What is Night Blindness?
Night blindness or medically known as nyctalopia is a condition wherein a person has vision difficulties at night or where there is low light. Night blindness is more of a symptom of an underlying eye disease rather than a medical disorder in itself. This particular symptom may be present at birth or may be acquired later in life due to injury to parts of the eye or malnutrition.
Retinitis pigmentosa is said to be the most common cause of night blindness or nyctalopia. This involves a defect on the rod cells of the retina. Rod cells are responsible for processing light that passes through the eye’s retina. And if these cells do not function properly, they will gradually lose the ability to process the light coming through them. This will then cause people to have difficulty in seeing things in low light conditions or at night. In worst cases, some people even have difficulty seeing even during day time or bright light conditions.
Other conditions that may cause nyctalopia include myopia, cataracts, deficiency in Vitamin A, medications that cause pupil constriction like those for glaucoma, oguchi disease, Sorsby’s fundus dystrophy, and refractive surgery.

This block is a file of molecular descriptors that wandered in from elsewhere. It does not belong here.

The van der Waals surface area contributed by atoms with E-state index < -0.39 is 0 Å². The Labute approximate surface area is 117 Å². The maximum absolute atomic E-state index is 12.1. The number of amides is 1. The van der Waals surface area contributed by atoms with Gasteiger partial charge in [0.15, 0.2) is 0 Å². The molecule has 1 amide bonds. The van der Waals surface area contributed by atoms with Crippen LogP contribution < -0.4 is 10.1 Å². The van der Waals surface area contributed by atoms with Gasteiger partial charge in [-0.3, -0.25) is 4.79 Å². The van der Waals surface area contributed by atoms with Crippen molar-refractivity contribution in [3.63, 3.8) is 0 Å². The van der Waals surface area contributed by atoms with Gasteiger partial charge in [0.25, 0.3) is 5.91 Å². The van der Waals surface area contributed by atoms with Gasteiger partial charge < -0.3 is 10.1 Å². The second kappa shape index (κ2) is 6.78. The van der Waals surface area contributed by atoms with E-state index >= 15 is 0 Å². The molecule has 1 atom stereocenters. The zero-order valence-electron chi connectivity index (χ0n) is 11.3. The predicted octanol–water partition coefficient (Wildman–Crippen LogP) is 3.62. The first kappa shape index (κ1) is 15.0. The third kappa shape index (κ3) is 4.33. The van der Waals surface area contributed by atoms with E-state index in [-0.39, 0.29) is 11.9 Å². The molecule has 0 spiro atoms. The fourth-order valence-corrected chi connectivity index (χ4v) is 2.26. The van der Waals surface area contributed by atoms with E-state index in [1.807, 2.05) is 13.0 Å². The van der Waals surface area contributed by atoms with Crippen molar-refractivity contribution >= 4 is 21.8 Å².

Treatment for night blindness depends on the symptoms presented by the patient, its severity, and the cause for the vision difficulty at night and low light conditions. For milder cases, new prescription eyeglasses may be the only thing that’s needed to help people see better at night time. For those under glaucoma medication, a change of drug type may be advised by doctors. People with cataracts for example are usually advised to undergo surgery. It is also advised that people experiencing symptoms of night blindness or nyctalopia seek medical attention as soon as possible to have better prognosis and to discuss to their doctors their apprehensions with their vision difficulties.